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Ammar chose Christ, then his Muslim wife turned him in to be tortured

Ammar had the perfect life. He had a beautiful wife, two loving children, a successful career as a teacher, and he lived in a prominent city in Iraq.

I’ve changed Ammar’s name for his protection because he eventually lost everything in order to follow Christ.

Kelsey Campbell, World Help | Commentary

One night when Ammar was watching television, flipping through the channels, he discovered a Christian TV show. Intrigued, he watched even though he and his entire family were Muslim. He had been taught that being a Christian was wrong, but hearing the Gospel piqued his interest.

Secretly, he continued to search out answers to his questions. He visited churches, talked to different Christians, and finally attended an evangelistic meeting. After talking to one of the pastors there, Ammar gave his life to Christ.

Not long afterward, Ammar was baptized. But he knew he couldn’t share that he was a believer with anyone in his Muslim community because that could be a death sentence.

READ: Iranian finds Christ after reading the Lord’s Prayer in a bootleg Hollywood movie

However, the difference in his life was so apparent that his wife finally discovered he had converted. Instead of having mercy, she turned him in to local authorities.

The local officials imprisoned Ammar and beat him daily — almost to the point of death — because he had converted.

When Ammar was finally released, he was broken, bloody, and bruised. All he wanted to do was go home, but he learned that his in-laws had taken his wife and two children and moved them away. They had also issued an official divorce between him and his wife.

Not only did Ammar lose his family, but an official contacted him and told him he had 48 hours to gather his belongings, leave the city, or he would be killed. Quickly, Ammar fled for his life.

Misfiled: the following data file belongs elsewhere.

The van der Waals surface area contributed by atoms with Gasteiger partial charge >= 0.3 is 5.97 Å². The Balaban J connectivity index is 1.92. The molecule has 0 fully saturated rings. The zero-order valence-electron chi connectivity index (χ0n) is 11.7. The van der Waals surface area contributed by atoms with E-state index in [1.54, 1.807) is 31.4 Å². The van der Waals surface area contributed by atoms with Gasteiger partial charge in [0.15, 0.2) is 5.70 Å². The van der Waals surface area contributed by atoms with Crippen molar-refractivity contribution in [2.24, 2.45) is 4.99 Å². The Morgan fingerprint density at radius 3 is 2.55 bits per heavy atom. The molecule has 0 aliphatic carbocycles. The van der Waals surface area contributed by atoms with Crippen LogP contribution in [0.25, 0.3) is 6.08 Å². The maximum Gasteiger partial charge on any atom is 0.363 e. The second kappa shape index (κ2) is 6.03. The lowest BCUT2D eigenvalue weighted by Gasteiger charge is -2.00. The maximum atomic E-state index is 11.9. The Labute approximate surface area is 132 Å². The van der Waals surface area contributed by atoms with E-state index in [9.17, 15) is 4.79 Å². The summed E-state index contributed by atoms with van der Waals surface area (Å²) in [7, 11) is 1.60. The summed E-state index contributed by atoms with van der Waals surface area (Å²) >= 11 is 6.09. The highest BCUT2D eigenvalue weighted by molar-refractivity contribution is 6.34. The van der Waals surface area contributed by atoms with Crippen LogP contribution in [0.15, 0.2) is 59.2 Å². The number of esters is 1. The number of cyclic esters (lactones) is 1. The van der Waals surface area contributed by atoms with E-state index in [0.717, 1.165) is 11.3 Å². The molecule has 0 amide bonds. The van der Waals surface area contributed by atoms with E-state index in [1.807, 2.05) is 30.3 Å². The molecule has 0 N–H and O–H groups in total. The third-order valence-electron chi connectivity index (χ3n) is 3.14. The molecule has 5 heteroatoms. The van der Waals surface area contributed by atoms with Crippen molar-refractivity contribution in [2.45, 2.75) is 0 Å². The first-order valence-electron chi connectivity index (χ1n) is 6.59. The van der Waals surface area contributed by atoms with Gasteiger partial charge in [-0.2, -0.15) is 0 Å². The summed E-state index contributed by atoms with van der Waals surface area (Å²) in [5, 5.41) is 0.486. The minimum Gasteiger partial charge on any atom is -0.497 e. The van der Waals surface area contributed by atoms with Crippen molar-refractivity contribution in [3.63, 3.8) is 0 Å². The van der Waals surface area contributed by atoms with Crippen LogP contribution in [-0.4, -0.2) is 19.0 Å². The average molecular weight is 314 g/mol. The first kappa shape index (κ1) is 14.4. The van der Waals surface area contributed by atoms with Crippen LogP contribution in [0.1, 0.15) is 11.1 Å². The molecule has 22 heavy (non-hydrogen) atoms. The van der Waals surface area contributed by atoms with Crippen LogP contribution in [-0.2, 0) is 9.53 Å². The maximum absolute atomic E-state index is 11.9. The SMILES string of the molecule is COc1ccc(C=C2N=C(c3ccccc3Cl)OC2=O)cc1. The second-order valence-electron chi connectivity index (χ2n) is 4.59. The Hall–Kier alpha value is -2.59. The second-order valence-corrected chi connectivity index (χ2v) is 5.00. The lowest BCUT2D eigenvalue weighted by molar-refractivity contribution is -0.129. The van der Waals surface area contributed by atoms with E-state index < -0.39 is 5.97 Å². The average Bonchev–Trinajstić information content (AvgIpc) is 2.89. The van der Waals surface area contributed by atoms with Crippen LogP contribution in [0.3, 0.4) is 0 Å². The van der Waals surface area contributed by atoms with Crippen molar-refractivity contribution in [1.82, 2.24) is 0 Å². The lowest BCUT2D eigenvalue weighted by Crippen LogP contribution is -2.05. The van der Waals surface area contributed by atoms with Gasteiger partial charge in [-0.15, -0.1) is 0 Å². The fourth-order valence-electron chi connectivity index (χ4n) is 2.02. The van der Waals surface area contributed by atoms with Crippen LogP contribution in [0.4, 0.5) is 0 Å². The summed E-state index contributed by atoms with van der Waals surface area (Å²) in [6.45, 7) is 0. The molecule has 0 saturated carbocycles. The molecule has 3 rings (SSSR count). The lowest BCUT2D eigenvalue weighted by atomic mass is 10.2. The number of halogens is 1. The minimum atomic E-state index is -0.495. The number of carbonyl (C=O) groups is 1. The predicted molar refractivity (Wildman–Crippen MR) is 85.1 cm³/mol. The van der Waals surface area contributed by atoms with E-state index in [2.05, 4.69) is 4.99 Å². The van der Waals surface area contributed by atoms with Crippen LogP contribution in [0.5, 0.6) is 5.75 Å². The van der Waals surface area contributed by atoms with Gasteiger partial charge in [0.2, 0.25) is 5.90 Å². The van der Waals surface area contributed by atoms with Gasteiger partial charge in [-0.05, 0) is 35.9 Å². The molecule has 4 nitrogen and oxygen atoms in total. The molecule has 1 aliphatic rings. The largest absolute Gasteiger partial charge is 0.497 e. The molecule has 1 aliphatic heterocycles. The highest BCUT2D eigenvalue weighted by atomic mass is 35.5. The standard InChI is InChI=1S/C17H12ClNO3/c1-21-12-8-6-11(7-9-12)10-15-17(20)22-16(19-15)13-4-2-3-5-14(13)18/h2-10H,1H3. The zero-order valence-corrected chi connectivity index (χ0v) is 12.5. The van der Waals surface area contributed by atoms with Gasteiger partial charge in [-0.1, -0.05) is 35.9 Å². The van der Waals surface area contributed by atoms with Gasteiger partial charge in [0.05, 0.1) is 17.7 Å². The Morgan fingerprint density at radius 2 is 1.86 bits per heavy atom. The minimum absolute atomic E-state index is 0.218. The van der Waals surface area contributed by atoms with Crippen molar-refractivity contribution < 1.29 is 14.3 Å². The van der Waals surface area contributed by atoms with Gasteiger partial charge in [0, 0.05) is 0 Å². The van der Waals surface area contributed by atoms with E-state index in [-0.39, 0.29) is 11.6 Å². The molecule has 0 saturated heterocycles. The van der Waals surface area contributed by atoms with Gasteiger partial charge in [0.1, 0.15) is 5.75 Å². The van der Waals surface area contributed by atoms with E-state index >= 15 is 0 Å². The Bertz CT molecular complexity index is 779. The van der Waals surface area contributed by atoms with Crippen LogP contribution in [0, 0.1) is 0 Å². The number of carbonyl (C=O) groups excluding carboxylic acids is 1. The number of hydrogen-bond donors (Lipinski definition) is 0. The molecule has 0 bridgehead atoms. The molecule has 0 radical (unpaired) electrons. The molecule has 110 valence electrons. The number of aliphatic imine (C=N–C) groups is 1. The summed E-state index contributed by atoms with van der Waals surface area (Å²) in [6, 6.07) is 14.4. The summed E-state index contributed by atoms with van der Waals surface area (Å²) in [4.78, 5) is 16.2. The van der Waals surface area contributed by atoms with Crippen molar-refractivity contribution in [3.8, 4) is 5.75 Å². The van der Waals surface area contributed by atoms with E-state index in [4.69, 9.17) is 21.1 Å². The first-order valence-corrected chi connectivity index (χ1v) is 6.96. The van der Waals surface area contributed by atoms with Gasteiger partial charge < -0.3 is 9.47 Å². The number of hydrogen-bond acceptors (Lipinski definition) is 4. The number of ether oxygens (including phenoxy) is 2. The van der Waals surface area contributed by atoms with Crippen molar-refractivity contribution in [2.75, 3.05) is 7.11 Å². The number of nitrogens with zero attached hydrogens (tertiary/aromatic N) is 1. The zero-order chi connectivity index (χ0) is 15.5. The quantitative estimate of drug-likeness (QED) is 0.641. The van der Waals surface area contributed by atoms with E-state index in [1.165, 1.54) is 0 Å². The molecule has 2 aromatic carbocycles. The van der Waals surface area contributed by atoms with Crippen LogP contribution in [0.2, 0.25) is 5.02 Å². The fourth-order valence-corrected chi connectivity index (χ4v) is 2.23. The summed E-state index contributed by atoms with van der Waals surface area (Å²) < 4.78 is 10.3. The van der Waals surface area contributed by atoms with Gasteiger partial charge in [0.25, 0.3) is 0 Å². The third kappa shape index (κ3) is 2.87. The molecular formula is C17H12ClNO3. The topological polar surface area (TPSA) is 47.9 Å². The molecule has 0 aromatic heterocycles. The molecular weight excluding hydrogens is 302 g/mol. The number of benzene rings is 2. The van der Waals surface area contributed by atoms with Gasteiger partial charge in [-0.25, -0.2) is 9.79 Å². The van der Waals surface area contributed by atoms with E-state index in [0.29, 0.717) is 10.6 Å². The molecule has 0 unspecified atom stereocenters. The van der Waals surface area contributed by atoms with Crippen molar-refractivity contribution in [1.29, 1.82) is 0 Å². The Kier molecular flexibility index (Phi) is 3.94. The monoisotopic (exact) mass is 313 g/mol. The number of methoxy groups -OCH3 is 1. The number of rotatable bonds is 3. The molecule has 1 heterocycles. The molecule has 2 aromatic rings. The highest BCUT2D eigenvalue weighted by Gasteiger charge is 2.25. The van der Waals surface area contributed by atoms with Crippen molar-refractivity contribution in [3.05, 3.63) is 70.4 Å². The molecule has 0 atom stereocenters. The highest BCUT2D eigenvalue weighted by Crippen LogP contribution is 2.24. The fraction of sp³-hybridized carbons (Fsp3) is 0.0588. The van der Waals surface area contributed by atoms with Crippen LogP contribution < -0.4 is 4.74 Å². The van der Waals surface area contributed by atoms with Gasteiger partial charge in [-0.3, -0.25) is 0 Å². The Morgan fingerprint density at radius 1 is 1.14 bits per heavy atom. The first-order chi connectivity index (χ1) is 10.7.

Ammar lost everything when he became a Christian: his home, his family, his job, and his status. But he found everything he truly needed — a relationship with Jesus Christ.

Now living in a new city in Iraq, Ammar is working full time in ministry, using his skills as a former teacher to tell others about Jesus Christ. And though he was beaten and abused, he wouldn’t change anything about his story.

Sunday, Nov. 3 is International Day of Prayer for the Persecuted Church. While this day is about praying for those suffering for their Christ, it should also be about celebrating people like Ammar as heroes of the faith and challenging ourselves to be bold in sharing the Gospel as well.

Working at World Help, a Christian humanitarian organization, I hear stories from persecuted believers all the time … and rarely do they ask for prayers that the persecution will stop. Instead, they ask that we pray for them to remain strong and for their faithfulness to be a living testimony to others, even to their torturers!

Let’s honor these amazing, brave men and women this Sunday.

Kelsey Campbell writes for World Help, a Christian humanitarian organization serving the physical and spiritual needs of people in impoverished communities around the world. To learn more about faith-based persecution worldwide, click here.